What we end up with are a bunch of points that are exactly in a row, and these points form a line. All linear equations come across as lines when you graph them - which makes sense, since linear and line are almost the same word. While I was drawing the graph, you may have noticed the triangle that I drew underneath where I went over one year and up 12,000 miles. This triangle is something called a slope triangle, and it helps us determine and draw the slope of the graph. Again, the slope is another name for how much the pattern is moving by. The slope is also what we call the rise over the run; that basically means how it goes up and down divided by how much it goes left and right.

This graph is really nice because it tells me how many miles will be on my car at any one point in just one picture, but these are really only estimates. If I wanted to know how many miles were on my car after 1 year, 7 months and 6 days, I'd have to go up to this point and read it over. We could guess that it's around 50, but we don't really know. And that's where the algebra comes in to it.

So, it's my understanding that most cars last around 250,000 miles; I think I'd be happy if my car made it that far. My question is how much longer do I have? Will my car last as long as I think it will, or am I going to have to get another car pretty soon? We can use the equation to answer that question, where y is the number of miles and x is the number of years that have gone by: 250,000 = 12,000x + 27,000.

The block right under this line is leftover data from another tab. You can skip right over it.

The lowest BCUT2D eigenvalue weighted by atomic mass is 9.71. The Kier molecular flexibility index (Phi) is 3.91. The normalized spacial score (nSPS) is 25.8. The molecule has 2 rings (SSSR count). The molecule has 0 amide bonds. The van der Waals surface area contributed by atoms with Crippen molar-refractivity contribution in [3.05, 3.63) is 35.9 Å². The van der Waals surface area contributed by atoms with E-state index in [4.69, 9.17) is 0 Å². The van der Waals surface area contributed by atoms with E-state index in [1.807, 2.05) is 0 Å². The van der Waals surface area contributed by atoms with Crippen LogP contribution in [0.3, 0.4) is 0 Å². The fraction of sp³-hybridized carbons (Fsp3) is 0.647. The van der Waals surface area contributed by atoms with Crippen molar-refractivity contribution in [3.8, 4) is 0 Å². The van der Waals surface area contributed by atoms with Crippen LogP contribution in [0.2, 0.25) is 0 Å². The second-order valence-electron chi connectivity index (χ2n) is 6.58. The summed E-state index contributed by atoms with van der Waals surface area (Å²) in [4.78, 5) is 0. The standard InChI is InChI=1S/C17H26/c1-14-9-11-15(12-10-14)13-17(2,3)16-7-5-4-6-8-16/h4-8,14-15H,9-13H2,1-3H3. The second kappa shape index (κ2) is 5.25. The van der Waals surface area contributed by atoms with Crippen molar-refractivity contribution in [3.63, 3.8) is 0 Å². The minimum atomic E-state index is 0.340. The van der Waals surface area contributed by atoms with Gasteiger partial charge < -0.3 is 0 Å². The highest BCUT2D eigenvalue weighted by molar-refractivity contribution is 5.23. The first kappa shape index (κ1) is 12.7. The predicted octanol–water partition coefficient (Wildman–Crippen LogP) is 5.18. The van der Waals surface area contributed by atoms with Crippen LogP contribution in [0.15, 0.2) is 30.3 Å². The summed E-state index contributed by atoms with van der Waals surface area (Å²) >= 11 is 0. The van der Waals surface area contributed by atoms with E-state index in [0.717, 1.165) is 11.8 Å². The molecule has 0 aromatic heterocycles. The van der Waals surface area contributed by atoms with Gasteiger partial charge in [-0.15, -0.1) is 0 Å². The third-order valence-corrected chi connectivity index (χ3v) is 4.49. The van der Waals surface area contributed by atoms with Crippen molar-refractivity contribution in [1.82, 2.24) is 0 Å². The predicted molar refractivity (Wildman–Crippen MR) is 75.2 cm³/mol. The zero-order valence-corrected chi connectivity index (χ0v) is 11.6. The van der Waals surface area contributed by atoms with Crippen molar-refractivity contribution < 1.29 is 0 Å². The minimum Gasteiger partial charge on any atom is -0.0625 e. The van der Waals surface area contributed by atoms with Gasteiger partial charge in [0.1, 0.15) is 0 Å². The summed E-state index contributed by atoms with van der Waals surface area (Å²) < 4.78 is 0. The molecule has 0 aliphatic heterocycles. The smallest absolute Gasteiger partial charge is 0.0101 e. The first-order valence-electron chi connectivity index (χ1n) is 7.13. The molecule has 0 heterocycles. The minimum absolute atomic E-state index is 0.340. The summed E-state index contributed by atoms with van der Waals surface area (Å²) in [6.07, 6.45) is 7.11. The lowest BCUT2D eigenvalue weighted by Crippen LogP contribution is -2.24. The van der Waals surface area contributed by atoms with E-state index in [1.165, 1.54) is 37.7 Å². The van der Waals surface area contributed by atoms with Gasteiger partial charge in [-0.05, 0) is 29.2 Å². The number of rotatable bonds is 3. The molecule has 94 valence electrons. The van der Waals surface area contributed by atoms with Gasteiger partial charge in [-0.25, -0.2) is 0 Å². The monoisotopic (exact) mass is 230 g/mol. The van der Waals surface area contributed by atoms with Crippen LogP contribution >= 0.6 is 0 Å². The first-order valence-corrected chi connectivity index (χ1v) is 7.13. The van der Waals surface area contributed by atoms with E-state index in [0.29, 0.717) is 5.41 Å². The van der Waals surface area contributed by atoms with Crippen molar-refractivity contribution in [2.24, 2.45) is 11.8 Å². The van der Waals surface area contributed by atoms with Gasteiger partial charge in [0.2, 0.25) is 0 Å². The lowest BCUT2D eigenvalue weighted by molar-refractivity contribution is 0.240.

At this point I can undo the things that have been done to x to isolate x and get the number of years, which will give my answer. I know that x first gets multiplied by 12,000 and then it gets 27,000 added to it, so I need to undo those things backwards. The first thing I have to do is subtract 27,000 from both sides. Next, I'll need to divide both sides by 12,000. So, I undo multiplication with division; I divide both sides by 12,000. And I find out that x is about 18 years.

**Linear equations** are patterns of numbers that either increase or decrease by the same amount each step of the way. They can be represented in **slope-intercept form**, y = mx + b, where m is the slope and b is the y-intercept. On a graph, the **y-intercept** tells you where to begin, and the **slope** tells you how much to go up and down over how much to go left and right.

While the graphs provide us with a good overview and a good way to get a lot of estimates, the specific linear equation can provide us with specific numbers and the exact amount we're looking for to help us make predictions of things far into the future.

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Math 101: College Algebra13 chapters | 102 lessons | 11 flashcard sets

- What are the Different Types of Numbers? 6:56
- What Are the Different Parts of a Graph? 6:21
- What is a Linear Equation? 7:28
- Abstract Algebraic Examples and Going from a Graph to a Rule 10:37
- Graphing Undefined Slope, Zero Slope and More 4:23
- How to Write a Linear Equation 8:58
- What is a System of Equations? 8:39
- How Do I Use a System of Equations? 9:47
- Go to Foundations of Linear Equations

- Go to Functions